Due to its geographic location, there are countless traces of settlements from the distant past.  From the Bronze Age, this site has the necropolis of artificial caves dating back to the 2nd millennium B.C. The Roman city of Marciago has also given rise to important archaeological remains, such as the statue of the god Atis, red marble columns, mosaics and 28 official Roman denarii found in the area which are found to be from between 149 and 77 B.C. There are also remains of numerous ‘villae’ (agricultural operations) and the necropolis which occupied several hectares.

There are still some remains of old fortifications from the Hispano-Muslim period (Gailir, El Castellar, Pozo Amargo) and a few farms with storage systems (silos).

In 1835, after a long dispute, it achieved its independence from Morón de la Frontera.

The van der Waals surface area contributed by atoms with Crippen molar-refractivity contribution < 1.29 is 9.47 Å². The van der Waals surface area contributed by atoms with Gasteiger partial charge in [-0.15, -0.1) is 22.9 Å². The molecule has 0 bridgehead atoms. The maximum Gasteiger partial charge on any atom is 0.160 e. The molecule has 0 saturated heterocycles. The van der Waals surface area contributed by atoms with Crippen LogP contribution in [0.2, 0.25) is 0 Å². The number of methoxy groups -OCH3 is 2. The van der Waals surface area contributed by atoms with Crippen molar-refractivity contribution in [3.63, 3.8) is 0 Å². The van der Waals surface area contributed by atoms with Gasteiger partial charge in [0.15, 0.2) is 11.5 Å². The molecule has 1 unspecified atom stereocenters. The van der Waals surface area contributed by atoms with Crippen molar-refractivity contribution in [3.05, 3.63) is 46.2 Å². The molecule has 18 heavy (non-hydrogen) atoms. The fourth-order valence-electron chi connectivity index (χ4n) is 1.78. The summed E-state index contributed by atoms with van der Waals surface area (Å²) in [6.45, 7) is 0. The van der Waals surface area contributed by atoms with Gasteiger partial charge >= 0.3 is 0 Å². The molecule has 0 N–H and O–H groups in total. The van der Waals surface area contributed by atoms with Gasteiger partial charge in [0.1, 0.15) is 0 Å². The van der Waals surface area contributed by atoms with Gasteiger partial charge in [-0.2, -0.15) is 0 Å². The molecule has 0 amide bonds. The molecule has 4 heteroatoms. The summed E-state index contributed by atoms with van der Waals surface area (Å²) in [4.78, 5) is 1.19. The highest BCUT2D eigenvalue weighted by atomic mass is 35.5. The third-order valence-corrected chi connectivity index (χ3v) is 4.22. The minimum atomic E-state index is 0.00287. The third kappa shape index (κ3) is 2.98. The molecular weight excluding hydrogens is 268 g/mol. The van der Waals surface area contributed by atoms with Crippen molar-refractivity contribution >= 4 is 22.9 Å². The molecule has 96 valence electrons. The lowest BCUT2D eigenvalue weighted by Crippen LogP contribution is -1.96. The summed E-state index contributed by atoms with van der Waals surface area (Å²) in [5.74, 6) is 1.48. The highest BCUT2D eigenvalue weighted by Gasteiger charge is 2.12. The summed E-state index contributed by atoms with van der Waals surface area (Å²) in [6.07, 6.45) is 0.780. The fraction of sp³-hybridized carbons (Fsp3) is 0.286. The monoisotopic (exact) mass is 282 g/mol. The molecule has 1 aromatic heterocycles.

• El Toro de Aguardiente.  Held on New Year’s Day. Local Young people run in front of bulls on the street until dusk.
  • Carnivals.  This is another festivity that has grown considerably in recent years.  It is renowned throughout the region for the creativity of its masks and costumes and the originality of its cheerful parades.
  • La Romería de la Patrona.  In honour of Santa Mª Magdalena, this pilgrimage is celebrated in mid July.  Religious people and pilgrims go up to the Ermita del Almendral (hermitage).
  • La Feria and Fiestas de Agosto (August Festivals). These take place from 13 to 17 August.  It is a time for music, competitions and shows.
  • La Fiesta de las Candelas.  Celebrated on the last day on New Year’s Eve.  The locals say farewell to the year by lighting a big bonfire in the village main square.


Highly recommended dishes include wild asparagus, cooked and scrambled in bread soup, boronía de calabaza (pumpkin), rabbit and wild hare in hunting season and the traditional sopas vueltas (soups). Don’t miss the local charcutería and embutidos (cold meats). Confectionery includes tortas de hornazo, pestiños (fritters) and the popular “molletes” (buns)